(originally published in The Detroit News)
In the cacophony of the recession, the plight of the American automobile industry, perpetual state budget woes and the upcoming presidential inauguration, one could easily be excused for forgetting about today's momentous anniversary. Two hundred and seventeen years ago, the United States ratified the Bill of Rights. It continues to play an indispensable role in our constitutional order, and we should take a moment to celebrate its vibrant role in American life.
Although a Bill of Rights had been a key feature of protecting the rights of Englishmen, the Founding Fathers omitted it when they drafted the Constitution in 1787. This oversight generated heated opposition throughout the colonies as the people debated whether to adopt the new Constitution.
Fearful that a newly formed federal government would oppress the people and trample on the states, the Anti-Federalists clamored for the addition of a Bill of Rights. Thomas Jefferson, writing to James Madison from Paris, wrote that he opposed the adoption of the Constitution without a Bill of Rights. He explained that "a bill of rights is what the people are entitled to against every government on earth, general or particular, and what no government should refuse, or rest on inference."
Although the new Constitution was ratified over the objections of the Anti-Federalists, most ratifiers understood that the addition of a Bill of Rights would be of the highest priority to the newly established federal government. Madison fulfilled that promise by drafting a dozen amendments to the Constitution -- the first 10 of which were adopted quickly and dubbed the Bill of Rights.
The purpose of the Bill of Rights is to guarantee our unalienable rights from infringement by the federal (and with the adoption of the 14th Amendment) and state governments.
The First Amendment protects the freedoms of religion, speech, press, petition, and association; and bars the establishment of religion. The Second Amendment ensures that the right of the people to keep and bear arms, while the Third Amendment prohibits the quartering of troops in peacetime.
The Fourth Amendment bars unreasonable searches and seizures; the Fifth Amendment prohibits placing a criminal defendant in double jeopardy, self-incrimination and the deprivation of "life, liberty, or property, without due process of law." The same amendment requires that any taking of private property by the government be only for "public use" and with "just compensation."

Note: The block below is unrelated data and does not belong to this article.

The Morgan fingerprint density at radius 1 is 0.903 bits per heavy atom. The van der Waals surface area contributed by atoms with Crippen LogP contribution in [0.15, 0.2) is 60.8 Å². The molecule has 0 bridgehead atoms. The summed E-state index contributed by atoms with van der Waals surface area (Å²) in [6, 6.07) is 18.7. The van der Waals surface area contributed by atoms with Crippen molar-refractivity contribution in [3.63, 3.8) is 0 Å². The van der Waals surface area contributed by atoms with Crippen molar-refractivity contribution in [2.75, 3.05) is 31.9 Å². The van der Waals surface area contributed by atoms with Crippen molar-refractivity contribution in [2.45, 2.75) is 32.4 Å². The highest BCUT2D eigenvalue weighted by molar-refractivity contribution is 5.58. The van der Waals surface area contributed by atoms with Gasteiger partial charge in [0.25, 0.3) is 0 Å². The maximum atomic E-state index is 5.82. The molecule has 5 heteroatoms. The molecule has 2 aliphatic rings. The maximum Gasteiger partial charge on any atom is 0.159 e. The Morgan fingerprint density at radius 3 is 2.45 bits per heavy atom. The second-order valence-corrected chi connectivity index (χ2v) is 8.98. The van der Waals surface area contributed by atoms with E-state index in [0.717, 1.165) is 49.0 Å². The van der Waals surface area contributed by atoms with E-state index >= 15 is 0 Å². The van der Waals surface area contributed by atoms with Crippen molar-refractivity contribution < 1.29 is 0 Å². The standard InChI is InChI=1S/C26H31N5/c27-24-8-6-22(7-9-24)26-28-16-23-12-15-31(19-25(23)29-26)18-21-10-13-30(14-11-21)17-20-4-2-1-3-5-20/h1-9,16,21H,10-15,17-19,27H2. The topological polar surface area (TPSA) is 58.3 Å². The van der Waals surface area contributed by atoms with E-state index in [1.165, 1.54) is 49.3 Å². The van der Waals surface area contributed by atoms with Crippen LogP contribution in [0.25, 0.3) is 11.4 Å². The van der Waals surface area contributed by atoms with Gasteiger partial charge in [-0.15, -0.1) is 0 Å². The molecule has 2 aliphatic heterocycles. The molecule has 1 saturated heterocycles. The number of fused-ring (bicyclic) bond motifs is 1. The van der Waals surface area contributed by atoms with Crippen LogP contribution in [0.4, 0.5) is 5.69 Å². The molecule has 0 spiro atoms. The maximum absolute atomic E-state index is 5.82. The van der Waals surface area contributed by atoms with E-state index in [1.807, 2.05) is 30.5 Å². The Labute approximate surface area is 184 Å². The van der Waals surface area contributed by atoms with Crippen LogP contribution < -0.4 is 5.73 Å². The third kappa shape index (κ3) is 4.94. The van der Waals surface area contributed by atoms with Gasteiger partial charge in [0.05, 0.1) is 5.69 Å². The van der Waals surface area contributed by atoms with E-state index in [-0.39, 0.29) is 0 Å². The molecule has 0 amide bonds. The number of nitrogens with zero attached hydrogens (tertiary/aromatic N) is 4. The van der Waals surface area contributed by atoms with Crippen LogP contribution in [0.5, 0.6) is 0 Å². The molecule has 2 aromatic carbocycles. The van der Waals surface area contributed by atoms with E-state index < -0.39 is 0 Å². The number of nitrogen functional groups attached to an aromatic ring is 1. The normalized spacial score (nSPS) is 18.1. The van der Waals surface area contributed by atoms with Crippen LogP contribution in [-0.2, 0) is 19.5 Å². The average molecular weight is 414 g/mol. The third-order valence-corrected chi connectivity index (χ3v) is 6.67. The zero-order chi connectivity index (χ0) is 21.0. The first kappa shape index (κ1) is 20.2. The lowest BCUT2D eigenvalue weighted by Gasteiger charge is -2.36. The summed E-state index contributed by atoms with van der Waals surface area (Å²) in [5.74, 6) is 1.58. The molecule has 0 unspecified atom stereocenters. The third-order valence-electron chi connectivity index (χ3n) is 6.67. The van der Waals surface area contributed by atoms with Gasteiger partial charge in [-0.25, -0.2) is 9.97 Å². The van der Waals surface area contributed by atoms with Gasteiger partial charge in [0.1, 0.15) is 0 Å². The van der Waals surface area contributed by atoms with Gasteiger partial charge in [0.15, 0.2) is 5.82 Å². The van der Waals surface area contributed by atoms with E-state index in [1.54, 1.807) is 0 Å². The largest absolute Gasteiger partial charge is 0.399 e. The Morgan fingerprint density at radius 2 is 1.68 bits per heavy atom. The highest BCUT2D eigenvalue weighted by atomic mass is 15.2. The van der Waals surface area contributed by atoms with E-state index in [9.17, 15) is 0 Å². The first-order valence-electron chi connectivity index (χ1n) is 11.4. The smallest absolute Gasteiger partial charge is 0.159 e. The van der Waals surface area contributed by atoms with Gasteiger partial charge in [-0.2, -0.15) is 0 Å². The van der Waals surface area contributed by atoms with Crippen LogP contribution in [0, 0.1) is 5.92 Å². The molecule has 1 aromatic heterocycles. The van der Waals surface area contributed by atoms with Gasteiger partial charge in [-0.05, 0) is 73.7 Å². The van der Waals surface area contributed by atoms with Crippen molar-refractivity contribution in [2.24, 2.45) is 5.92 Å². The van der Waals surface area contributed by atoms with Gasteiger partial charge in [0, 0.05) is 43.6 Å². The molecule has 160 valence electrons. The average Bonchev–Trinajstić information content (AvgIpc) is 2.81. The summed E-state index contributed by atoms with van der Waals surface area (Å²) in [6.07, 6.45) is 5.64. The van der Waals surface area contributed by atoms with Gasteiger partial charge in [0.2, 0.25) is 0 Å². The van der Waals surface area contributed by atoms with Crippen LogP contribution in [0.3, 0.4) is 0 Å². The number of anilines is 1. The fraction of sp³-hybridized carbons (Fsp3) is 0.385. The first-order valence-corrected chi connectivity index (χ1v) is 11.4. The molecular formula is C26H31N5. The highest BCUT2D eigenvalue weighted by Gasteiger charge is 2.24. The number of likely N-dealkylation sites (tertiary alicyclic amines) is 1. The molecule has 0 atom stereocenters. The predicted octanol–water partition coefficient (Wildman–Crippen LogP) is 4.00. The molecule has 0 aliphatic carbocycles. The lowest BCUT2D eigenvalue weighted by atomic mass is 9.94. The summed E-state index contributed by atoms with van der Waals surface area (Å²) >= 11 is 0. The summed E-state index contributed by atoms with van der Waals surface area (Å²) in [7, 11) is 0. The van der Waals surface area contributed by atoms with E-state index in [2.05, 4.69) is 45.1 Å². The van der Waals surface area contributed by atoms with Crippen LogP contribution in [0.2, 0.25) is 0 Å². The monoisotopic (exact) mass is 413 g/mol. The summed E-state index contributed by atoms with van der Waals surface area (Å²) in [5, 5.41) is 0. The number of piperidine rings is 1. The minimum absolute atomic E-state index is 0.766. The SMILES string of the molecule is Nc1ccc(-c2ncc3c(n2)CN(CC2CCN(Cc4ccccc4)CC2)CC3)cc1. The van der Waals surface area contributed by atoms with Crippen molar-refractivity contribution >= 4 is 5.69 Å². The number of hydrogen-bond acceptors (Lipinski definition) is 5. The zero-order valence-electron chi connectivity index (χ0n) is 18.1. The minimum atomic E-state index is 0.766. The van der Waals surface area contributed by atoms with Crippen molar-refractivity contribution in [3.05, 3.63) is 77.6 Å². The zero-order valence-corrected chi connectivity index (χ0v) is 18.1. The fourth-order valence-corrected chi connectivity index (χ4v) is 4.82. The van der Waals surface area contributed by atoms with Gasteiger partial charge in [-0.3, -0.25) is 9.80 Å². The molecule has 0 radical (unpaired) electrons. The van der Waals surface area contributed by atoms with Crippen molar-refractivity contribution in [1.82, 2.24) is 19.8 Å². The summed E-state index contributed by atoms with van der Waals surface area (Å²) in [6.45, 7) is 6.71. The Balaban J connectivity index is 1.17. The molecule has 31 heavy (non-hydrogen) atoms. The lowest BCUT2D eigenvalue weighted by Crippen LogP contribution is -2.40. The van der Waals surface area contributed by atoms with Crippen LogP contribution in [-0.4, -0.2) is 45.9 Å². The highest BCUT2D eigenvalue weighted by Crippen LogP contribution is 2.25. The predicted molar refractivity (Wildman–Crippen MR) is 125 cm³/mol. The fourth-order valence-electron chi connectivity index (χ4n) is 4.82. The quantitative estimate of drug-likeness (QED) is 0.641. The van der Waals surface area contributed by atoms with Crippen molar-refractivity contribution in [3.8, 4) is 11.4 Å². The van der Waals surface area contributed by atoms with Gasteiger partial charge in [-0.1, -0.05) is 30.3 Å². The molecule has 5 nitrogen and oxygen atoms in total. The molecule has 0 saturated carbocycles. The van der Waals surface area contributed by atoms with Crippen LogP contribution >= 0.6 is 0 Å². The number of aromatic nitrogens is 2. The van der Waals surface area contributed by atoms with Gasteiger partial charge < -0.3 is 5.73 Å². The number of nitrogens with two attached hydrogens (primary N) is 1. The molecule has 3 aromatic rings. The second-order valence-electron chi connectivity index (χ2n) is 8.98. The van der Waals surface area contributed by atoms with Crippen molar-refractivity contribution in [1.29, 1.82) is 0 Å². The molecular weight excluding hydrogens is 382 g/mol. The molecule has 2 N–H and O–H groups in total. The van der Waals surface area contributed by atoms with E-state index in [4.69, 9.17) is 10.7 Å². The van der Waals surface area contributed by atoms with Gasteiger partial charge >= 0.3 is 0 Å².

The Sixth Amendment guarantees a speedy and public trial, the right to confront witnesses, and the right to counsel. The Seventh Amendment guarantees a jury trial, while the Eighth prohibits cruel and unusual punishments.
The Ninth Amendment guarantees those rights not otherwise expressly protected in the first eight amendments, while the Tenth reserves all "powers not delegated to the United States by the Constitution, nor prohibited by it by the States ... to the States respectively, or to the People."
The Constitution expressly protects the unalienable rights of individuals from government oppression. These protections are integrated into the Constitution, the Supreme Court noted, because the Founders "foresaw that troublous times would arise, when rulers and people would become restive under restraint, and seek by sharp and decisive measures to accomplish ends deemed just and proper; and that principles of constitutional liberty would be in peril, unless established by irreparable law. The history of the world had taught them that what was done in the past might be attempted in the future."
The Founders' wisdom is as powerful today as it was in 1791. Billions of people continue to suffer the infringement of their God-given rights because they have no meaningful Bill of Rights to protect them.
As the Declaration of Independence explained, America was founded on the self-evident first principle that all men and women are endowed by their Creator with certain unalienable rights; and the Bill of Rights is intended to protect them. In the course of human history, very few people have had the benefit of a Bill of Rights.
Unfortunately, recent studies reveal that our students, public and policy-makers are woefully ignorant of our Constitution, including the Bill of Rights. We are fools to think we can keep our rights when we are ignorant of them. Let us use today's anniversary to renew our commitment to the Bill of Rights in education and policymaking. Then we will be worthy of the legacy of freedom the Founders bequeathed to us.
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